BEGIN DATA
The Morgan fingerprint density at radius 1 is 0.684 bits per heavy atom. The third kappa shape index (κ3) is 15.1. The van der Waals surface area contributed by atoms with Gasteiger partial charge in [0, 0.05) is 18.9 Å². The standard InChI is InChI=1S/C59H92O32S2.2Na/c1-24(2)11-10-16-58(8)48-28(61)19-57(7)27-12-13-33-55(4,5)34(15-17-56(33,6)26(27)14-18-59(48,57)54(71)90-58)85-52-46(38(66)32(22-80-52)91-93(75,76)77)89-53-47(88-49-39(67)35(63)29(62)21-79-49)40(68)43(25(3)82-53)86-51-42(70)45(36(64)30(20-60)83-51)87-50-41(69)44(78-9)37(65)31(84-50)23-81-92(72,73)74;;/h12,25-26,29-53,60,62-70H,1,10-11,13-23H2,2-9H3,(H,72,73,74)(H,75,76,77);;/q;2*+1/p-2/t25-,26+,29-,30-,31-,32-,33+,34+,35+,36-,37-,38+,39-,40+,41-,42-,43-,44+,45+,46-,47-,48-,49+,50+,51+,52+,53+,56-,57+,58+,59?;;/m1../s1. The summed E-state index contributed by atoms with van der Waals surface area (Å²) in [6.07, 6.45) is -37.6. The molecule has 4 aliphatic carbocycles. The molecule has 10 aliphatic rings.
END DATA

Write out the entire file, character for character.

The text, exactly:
The Morgan fingerprint density at radius 1 is 0.684 bits per heavy atom. The third kappa shape index (κ3) is 15.1. The van der Waals surface area contributed by atoms with Gasteiger partial charge in [0, 0.05) is 18.9 Å². The standard InChI is InChI=1S/C59H92O32S2.2Na/c1-24(2)11-10-16-58(8)48-28(61)19-57(7)27-12-13-33-55(4,5)34(15-17-56(33,6)26(27)14-18-59(48,57)54(71)90-58)85-52-46(38(66)32(22-80-52)91-93(75,76)77)89-53-47(88-49-39(67)35(63)29(62)21-79-49)40(68)43(25(3)82-53)86-51-42(70)45(36(64)30(20-60)83-51)87-50-41(69)44(78-9)37(65)31(84-50)23-81-92(72,73)74;;/h12,25-26,29-53,60,62-70H,1,10-11,13-23H2,2-9H3,(H,72,73,74)(H,75,76,77);;/q;2*+1/p-2/t25-,26+,29-,30-,31-,32-,33+,34+,35+,36-,37-,38+,39-,40+,41-,42-,43-,44+,45+,46-,47-,48-,49+,50+,51+,52+,53+,56-,57+,58+,59?;;/m1../s1. The summed E-state index contributed by atoms with van der Waals surface area (Å²) in [6.07, 6.45) is -37.6. The molecule has 4 aliphatic carbocycles. The molecule has 10 aliphatic rings.